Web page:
I was asked to lead last Sunday’s congregational prayer in one of our church’s services. Congregational prayers in church usually have a tendency to turn into a laundry list of publicly listed prayer requests. Personally, I am not comfortable with that.
While praying as one body for the publicly communicated needs of specific congregants is not necessarily a bad thing, I don’t think the middle of the worship service is the proper venue for it. We have the in-between-Sundays to build congregational solidarity. On top of that, congregants may get used to listening to a congregational prayer just to update themselves on what’s happening to others, especially those from the services held in other time slots. I should know, I’ve treated the congregational prayer in that way for quite some time, like a newsfeed in prayer format.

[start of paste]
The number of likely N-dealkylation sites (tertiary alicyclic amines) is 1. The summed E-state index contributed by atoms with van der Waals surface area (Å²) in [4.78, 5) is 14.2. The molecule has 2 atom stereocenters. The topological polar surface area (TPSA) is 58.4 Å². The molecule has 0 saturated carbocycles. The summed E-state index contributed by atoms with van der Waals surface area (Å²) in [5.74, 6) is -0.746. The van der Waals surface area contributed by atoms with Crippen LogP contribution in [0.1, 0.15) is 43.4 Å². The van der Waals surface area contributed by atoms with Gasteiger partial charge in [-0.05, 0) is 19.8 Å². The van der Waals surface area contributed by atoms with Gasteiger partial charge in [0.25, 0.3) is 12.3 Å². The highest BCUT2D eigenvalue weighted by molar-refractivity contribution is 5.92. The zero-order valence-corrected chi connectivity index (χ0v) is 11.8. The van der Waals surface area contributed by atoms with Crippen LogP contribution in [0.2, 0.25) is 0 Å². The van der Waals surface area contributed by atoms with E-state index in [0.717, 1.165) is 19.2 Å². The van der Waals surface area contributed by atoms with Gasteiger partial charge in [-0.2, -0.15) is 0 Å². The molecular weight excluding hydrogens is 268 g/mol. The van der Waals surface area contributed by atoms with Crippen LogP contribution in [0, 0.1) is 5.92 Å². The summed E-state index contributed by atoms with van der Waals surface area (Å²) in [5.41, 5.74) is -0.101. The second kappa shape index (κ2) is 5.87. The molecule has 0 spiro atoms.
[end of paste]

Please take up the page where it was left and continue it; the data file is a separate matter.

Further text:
If you’re reading this, then you’re most likely connected to the Net. You can Google “congregational prayer” and “pastoral prayer” to have an idea of what people think a congregational prayer should be about.
Personally, I think that first and foremost, the congregational prayer is an act of corporate worship. We talk to God as one body, and receive from God as one body.
As with many teachings on prayer, the congregational prayer may contain any of the A.C.T.S.’s (Adoration, Confession, Thanksgiving, and Supplication). Yet the manner in which this is done is supposed to highlight the Object of worship, and His relationship to the unified local body of believers. Thus, I would personally refrain from mentioning individual “prayer requests”, if asked to lead the congregation in prayer.
That being said, I spent a few
hours days trying to discern for myself what a congregational prayer should be like. I wanted to hear God first, discern what He is telling the church to be and do. What about God’s character and person do we need to be reminded of? I tried to place myself in the shoes of the congregants – who were mostly students and young adults. What were the current event in our context, and how were these affecting us? What were the inner cries of the hearts of these individuals?